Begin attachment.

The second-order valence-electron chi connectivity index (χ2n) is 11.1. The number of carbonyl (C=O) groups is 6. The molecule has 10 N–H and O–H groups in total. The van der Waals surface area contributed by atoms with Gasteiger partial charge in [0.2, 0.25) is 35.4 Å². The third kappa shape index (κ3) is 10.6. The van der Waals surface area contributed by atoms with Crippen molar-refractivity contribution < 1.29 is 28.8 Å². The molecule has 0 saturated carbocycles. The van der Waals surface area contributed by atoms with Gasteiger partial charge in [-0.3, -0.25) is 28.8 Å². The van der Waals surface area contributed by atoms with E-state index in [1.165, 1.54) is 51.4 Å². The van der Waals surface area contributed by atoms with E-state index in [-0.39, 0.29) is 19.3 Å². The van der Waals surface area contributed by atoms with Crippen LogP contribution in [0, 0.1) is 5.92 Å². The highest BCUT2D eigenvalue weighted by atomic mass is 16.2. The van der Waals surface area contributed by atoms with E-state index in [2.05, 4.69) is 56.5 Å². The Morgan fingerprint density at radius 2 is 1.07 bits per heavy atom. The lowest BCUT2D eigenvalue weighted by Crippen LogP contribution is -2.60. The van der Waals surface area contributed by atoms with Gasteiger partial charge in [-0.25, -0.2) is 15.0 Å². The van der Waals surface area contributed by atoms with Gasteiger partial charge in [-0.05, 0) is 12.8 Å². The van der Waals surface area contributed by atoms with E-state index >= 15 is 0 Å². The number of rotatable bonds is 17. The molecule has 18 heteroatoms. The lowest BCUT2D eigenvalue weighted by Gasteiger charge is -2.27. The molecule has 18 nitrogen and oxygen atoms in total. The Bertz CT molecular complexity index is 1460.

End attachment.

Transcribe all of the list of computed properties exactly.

The second-order valence-electron chi connectivity index (χ2n) is 11.1. The number of carbonyl (C=O) groups is 6. The molecule has 10 N–H and O–H groups in total. The van der Waals surface area contributed by atoms with Gasteiger partial charge in [0.2, 0.25) is 35.4 Å². The third kappa shape index (κ3) is 10.6. The van der Waals surface area contributed by atoms with Crippen molar-refractivity contribution < 1.29 is 28.8 Å². The molecule has 0 saturated carbocycles. The van der Waals surface area contributed by atoms with Gasteiger partial charge in [-0.3, -0.25) is 28.8 Å². The van der Waals surface area contributed by atoms with E-state index in [1.165, 1.54) is 51.4 Å². The van der Waals surface area contributed by atoms with E-state index in [-0.39, 0.29) is 19.3 Å². The van der Waals surface area contributed by atoms with Crippen LogP contribution in [0, 0.1) is 5.92 Å². The highest BCUT2D eigenvalue weighted by atomic mass is 16.2. The van der Waals surface area contributed by atoms with E-state index in [2.05, 4.69) is 56.5 Å². The Morgan fingerprint density at radius 2 is 1.07 bits per heavy atom. The lowest BCUT2D eigenvalue weighted by Crippen LogP contribution is -2.60. The van der Waals surface area contributed by atoms with Gasteiger partial charge in [-0.25, -0.2) is 15.0 Å². The van der Waals surface area contributed by atoms with Gasteiger partial charge in [-0.05, 0) is 12.8 Å². The van der Waals surface area contributed by atoms with E-state index >= 15 is 0 Å². The number of rotatable bonds is 17. The molecule has 18 heteroatoms. The lowest BCUT2D eigenvalue weighted by Gasteiger charge is -2.27. The molecule has 18 nitrogen and oxygen atoms in total. The Bertz CT molecular complexity index is 1460.